Human nasal passage fibrous particle deposition: the influence of particle length, flow rate and passage geometry.
Wang-Z; Hopke-PK; Baron-PA; Ahmadi-G; Chen-Y-S; Deye-G; Su-W-C
Proceedings of the Seventh International Aerosol Conference, September 10-15, 2006, St. Paul, Minnesota, USA.. Biswas P, Chen DR, Hering S, eds. Mount Laurel, NJ: American Association for Aerosol Research, 2006 Sep; :911-912
The filtration efficiency of the nose during nasal inhalation determines the fraction of airborne particles reaching the lung. The information on the regional deposition will also be used to evaluate the toxicity of the inhaled fibrous particles. In this research, aerosols of glass fibers were passed into human nasal airway models to investigate the effect of particle length, flow rate and passage geometry on nasal deposition efficiency. Both total and regional deposition efficiencies in the nose were measured. A dielectrophoretic fiber classifier (Baron et aI., 1994; Wang et aI., 2005) was used to produce an aerosol with the fibers within a specific length range. The geometrical profiles of the human nasal airway were obtained by using magnetic resonance imaging (MRI) of human subjects. Gambit and Autodesk were used to fulfill the surface reconstruction of these models. Stereo lithography was used to construct the nasal airway models at Clarkson.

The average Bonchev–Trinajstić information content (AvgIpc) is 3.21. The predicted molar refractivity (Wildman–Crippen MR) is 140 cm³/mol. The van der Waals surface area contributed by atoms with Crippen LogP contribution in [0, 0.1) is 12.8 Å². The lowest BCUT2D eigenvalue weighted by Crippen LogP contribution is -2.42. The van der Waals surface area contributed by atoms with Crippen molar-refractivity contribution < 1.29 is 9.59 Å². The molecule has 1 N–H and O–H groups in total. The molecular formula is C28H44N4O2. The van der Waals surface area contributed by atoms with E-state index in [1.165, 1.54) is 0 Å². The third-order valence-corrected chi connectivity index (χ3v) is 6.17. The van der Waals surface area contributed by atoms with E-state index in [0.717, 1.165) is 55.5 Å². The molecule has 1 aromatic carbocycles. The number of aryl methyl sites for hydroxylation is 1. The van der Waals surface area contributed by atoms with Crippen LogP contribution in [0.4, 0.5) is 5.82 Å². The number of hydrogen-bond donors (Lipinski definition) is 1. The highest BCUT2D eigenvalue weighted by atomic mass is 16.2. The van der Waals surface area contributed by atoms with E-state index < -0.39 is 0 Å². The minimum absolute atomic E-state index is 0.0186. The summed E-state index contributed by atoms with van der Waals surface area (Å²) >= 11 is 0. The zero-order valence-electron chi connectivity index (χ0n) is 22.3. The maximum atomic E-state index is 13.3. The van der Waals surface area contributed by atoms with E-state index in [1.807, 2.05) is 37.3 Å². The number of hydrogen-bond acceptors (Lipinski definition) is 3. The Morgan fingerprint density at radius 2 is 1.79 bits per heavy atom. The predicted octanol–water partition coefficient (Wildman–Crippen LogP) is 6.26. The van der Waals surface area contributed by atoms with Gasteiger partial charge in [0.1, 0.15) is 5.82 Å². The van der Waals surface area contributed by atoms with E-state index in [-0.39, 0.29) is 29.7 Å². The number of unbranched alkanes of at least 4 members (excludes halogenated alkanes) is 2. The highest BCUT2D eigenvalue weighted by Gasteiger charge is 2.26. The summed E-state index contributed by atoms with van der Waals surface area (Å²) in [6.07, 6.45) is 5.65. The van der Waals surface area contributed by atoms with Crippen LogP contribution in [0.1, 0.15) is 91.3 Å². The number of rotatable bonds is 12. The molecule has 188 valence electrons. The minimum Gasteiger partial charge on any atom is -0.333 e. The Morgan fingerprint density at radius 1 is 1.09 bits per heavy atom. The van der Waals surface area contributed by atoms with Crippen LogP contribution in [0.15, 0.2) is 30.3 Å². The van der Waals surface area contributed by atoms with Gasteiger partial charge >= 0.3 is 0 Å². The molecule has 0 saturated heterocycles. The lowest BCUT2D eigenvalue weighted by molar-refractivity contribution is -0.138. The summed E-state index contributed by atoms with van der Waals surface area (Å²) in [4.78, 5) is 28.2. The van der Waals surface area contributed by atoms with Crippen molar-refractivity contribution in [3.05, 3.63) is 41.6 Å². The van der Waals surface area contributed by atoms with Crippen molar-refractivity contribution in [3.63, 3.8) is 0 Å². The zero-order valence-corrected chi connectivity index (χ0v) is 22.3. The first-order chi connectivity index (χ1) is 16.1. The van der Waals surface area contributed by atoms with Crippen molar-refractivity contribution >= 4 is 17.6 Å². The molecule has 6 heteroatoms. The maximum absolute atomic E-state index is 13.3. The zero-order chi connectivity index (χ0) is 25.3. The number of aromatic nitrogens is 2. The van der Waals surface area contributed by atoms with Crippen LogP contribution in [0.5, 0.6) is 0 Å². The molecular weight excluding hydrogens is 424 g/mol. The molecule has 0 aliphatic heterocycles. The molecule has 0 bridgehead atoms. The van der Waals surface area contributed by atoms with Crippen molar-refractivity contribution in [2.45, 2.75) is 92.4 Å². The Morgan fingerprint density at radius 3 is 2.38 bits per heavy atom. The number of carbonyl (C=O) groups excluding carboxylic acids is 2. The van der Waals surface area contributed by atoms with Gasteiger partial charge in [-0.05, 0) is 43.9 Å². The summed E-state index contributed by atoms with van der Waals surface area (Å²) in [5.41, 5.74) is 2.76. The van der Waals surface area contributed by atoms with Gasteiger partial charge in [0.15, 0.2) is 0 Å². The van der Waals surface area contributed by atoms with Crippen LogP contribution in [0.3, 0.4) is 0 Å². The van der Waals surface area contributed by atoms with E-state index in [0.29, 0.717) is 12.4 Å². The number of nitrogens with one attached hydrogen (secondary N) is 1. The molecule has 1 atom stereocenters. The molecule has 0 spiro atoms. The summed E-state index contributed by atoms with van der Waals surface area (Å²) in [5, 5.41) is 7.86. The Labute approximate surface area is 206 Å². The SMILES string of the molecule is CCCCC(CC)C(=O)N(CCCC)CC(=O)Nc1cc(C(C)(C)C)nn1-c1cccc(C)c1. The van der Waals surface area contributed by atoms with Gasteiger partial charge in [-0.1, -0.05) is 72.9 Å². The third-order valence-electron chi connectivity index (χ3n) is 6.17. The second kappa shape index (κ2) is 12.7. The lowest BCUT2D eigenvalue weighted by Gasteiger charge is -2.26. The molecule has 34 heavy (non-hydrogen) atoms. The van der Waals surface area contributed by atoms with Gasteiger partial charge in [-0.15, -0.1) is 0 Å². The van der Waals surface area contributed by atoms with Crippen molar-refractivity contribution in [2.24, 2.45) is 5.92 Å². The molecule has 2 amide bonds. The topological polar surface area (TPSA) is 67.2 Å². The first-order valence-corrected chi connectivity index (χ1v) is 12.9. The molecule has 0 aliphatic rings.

Filtration; Nasal-cavity; Inhalants; Airborne-particles; Particulates; Lung; Toxins; Models; Fibrous-glass;
Author Keywords: fiber; nasal passage; deposition
Biswas-P; Chen-DR; Hering-S
Proceedings of the Seventh International Aerosol Conference, September 10-15, 2006, St. Paul, Minnesota, USA.
Lovelace Biomedical & Environmental Research, Albuquerque, New Mexico